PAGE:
The world neither speaks itself
nor disappears in favor of a master decoder.
Donna Haraway’s influential concept of “situated knowledges” came to life in her article “Situated Knowledges: The Science Question in Feminism and the Privilege of Partial Perspective” in 1988, at a pivotal historical moment on the cusp of the end of the “Cold War,” with a conservative (traditionalist) backlash in US politics and society under Ronald Reagan. I want to use her proposal of “situated knowledges” to approximate where we are today, because what Haraway identifies as problematic back then (specifically directed to the scientific discourse at that time), is, in large part, still with us and continues to haunt the cultural fabric and "common sense" to this day. Her text, written with wit and humor against the masculinized scientific objectivity of her time and towards a feminist objectivity, promotes recognition of one's positionality and privilege therein.
However, this text does not want to stay in this specific historical context but aims to propose the use of "situated knowledges" as a resilient methodology that, first, resonates in our more than ever intertwined current global context and for future situations, and that, second, can be transported into the curatorial, artistic, and pedagogical field within the exhibitionary complex.
Haraway broadly addresses—as I understand it—the paradigm shift from modernity to postmodernity and has prescribed a specific reductionist narrative of postmodernity (the playfulness of signs as the sole carrier of meaning, dissolving factuality to relativism) to become a somewhat dominant formation within the discourse of truth—where “truth” is only rhetorical practice—, which comes to the full and darkest vision as a revival of a constructivist idea of the construction of truth—post-truth apologists and “fake news” devotees—ending in a constant struggle for the hegemony over representation and signification.
Haraway’s simple but pervasive idea points out that all “knowledge” and therefore forms of “truth” are shaped from a positional perspective: the formation of knowledge is positional, and objectivity is situated in a specific context and environment, historically, societally, culturally, personally, bodily, and embodied. Our positionality inherently determines what is possible to know about an object of research. The concept of situated knowledges therefore "allows us to become answerable for what we learn how to see.” With this epistemological logic, scientific objectivity needs to be locatable, therefore responsible, and only then can it be held accountable.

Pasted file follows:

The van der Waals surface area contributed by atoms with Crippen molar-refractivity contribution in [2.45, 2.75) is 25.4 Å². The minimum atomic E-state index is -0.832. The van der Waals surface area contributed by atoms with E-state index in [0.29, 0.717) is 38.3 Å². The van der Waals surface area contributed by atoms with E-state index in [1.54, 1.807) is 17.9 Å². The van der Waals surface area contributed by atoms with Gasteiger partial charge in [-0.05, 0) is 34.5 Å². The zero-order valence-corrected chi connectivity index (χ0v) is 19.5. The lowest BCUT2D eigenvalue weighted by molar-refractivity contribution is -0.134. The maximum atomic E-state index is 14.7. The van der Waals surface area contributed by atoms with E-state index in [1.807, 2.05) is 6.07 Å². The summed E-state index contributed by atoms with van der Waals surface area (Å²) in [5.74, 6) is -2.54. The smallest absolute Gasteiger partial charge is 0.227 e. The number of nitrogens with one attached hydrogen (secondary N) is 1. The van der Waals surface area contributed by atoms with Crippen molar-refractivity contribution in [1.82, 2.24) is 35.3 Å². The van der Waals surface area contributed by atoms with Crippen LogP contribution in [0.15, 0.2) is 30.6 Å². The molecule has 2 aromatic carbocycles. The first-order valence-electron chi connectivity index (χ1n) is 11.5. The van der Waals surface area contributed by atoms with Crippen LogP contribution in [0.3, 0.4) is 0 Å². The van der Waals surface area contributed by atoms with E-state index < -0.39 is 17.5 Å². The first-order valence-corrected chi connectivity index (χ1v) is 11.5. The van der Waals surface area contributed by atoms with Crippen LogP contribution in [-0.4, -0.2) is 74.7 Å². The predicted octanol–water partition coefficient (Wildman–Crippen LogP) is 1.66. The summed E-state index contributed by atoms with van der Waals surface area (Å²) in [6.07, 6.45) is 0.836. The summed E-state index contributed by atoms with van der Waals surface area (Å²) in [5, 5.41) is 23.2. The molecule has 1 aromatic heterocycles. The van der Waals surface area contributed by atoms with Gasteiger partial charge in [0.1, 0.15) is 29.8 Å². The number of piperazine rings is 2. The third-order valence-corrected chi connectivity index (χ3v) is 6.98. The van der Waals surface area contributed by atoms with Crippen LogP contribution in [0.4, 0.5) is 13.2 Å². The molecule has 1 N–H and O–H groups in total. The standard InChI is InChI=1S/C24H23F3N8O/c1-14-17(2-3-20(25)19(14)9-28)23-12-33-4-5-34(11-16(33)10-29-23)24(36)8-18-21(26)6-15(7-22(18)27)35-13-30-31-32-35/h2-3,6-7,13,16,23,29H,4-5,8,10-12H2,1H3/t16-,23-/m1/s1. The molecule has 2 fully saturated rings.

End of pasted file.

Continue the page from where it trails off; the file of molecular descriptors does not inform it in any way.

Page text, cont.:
In juxtaposition, supposedly neutral and universal objectivity, or a supposedly naturalized “common sense,” is likewise positional but has developed a sophisticated apparatus to disguise its positionality as universality. Important to remind us, this historically universalized scientific objectivity is rooted in patriarchal structures and reproduced through the mechanisms of funding, representation, and distribution, and has been thoroughly explored historically by Michel Foucault through the concept of “discursive formations.”
To be as clear as possible, Haraway does not want to abolish objectivity as a scientific and (cultural?) instrument; instead, she wants to reshape the instruments of objectivity into situated knowledges and thereby preserve (feminist) objectivity and rules of science as a common ground for encounters and discussions. Even if one accepts the positional aspects of objectivity, this should not lead one to dissolve objectivity as a concept or to dismiss science and "truth" as merely biased, leaving "truth" as a legitimate machinery of opinion. In what can be seen as an unfortunate prediction into the future, Haraway already identifies one of the major fissures in most contemporary societies:
So much for those of us who would still like to talk about reality with more confidence than we allow to the Christian Right when they discuss the Second Coming and their being raptured out of the final destruction of the world.
As I find, Haraway proposes a new mode of operation for the discourse of truth—a discourse that was clearly established under bourgeois, capitalist, and patriarchal hegemony, and to a large extent still exists as such. This new mode of operation clearly borrows from Michel Foucault's "discursive formation," although Haraway opposes it, in part because of its indifference to various "subjugated" or excluded subjects (and positions) in relation to the sovereign. Her proposal changes the relation of the operation of the discourse of truth, from universal rationality to positional rationality, to a web of positional knowledge. The rejection of Marxist theory as a totalizing theory is even more evident, which—originally—also does not differentiate intersectionally between the conditions of life and therefore cannot reveal a more adequate account of the world, but she emphasizes staying with Marxian materialist thinking, which insists that the material basis produces the social conditions.
Without shying away from concepts and instruments supposedly drawn from the toolbox of master theory, she takes up the "gaze" in particular as a cultural and scientific instrument to be transformed into a partial vision in order to show how a universalized objectivity not only reduces the view of the world, but also in what ways power is distributed and reproduced through formations of seeing: